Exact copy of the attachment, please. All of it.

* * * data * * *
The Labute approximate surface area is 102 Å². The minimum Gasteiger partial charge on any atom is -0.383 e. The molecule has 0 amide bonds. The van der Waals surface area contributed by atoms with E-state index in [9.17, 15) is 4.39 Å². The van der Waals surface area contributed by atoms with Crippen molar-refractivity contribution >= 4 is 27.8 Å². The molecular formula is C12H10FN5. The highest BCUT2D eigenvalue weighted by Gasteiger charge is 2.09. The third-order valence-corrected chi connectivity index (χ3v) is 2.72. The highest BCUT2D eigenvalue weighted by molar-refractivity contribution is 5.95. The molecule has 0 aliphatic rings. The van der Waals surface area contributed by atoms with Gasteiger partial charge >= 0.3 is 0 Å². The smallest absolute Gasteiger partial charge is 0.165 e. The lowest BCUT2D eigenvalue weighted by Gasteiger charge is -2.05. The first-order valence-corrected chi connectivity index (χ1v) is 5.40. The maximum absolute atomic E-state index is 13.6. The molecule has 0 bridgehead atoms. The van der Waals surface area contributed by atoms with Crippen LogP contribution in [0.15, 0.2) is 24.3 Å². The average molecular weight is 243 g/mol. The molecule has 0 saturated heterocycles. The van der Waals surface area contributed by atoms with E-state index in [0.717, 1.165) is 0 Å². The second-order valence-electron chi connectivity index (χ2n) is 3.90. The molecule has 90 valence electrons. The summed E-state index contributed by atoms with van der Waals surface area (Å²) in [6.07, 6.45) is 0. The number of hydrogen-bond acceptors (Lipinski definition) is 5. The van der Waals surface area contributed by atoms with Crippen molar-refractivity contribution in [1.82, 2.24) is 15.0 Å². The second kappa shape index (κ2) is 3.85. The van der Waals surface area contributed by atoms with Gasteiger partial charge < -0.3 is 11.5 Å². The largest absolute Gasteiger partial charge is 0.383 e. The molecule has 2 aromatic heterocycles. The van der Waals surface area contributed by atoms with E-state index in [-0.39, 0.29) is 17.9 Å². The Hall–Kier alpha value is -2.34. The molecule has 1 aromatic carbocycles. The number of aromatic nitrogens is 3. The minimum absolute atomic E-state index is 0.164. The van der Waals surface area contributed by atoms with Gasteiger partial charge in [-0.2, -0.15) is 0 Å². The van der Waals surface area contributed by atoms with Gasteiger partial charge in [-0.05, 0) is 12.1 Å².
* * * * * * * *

The Labute approximate surface area is 102 Å². The minimum Gasteiger partial charge on any atom is -0.383 e. The molecule has 0 amide bonds. The van der Waals surface area contributed by atoms with E-state index in [9.17, 15) is 4.39 Å². The van der Waals surface area contributed by atoms with Crippen molar-refractivity contribution >= 4 is 27.8 Å². The molecular formula is C12H10FN5. The highest BCUT2D eigenvalue weighted by Gasteiger charge is 2.09. The third-order valence-corrected chi connectivity index (χ3v) is 2.72. The highest BCUT2D eigenvalue weighted by molar-refractivity contribution is 5.95. The molecule has 0 aliphatic rings. The van der Waals surface area contributed by atoms with Gasteiger partial charge >= 0.3 is 0 Å². The smallest absolute Gasteiger partial charge is 0.165 e. The lowest BCUT2D eigenvalue weighted by Gasteiger charge is -2.05. The first-order valence-corrected chi connectivity index (χ1v) is 5.40. The maximum absolute atomic E-state index is 13.6. The molecule has 0 bridgehead atoms. The van der Waals surface area contributed by atoms with Crippen LogP contribution in [0.15, 0.2) is 24.3 Å². The average molecular weight is 243 g/mol. The molecule has 0 saturated heterocycles. The van der Waals surface area contributed by atoms with E-state index in [0.717, 1.165) is 0 Å². The second-order valence-electron chi connectivity index (χ2n) is 3.90. The molecule has 90 valence electrons. The summed E-state index contributed by atoms with van der Waals surface area (Å²) in [6.07, 6.45) is 0. The number of hydrogen-bond acceptors (Lipinski definition) is 5. The van der Waals surface area contributed by atoms with Crippen molar-refractivity contribution in [1.82, 2.24) is 15.0 Å². The second kappa shape index (κ2) is 3.85. The van der Waals surface area contributed by atoms with Gasteiger partial charge < -0.3 is 11.5 Å². The largest absolute Gasteiger partial charge is 0.383 e. The molecule has 2 aromatic heterocycles. The van der Waals surface area contributed by atoms with E-state index in [-0.39, 0.29) is 17.9 Å². The Hall–Kier alpha value is -2.34. The molecule has 1 aromatic carbocycles. The number of aromatic nitrogens is 3. The minimum absolute atomic E-state index is 0.164. The van der Waals surface area contributed by atoms with Gasteiger partial charge in [-0.2, -0.15) is 0 Å². The van der Waals surface area contributed by atoms with Gasteiger partial charge in [-0.05, 0) is 12.1 Å².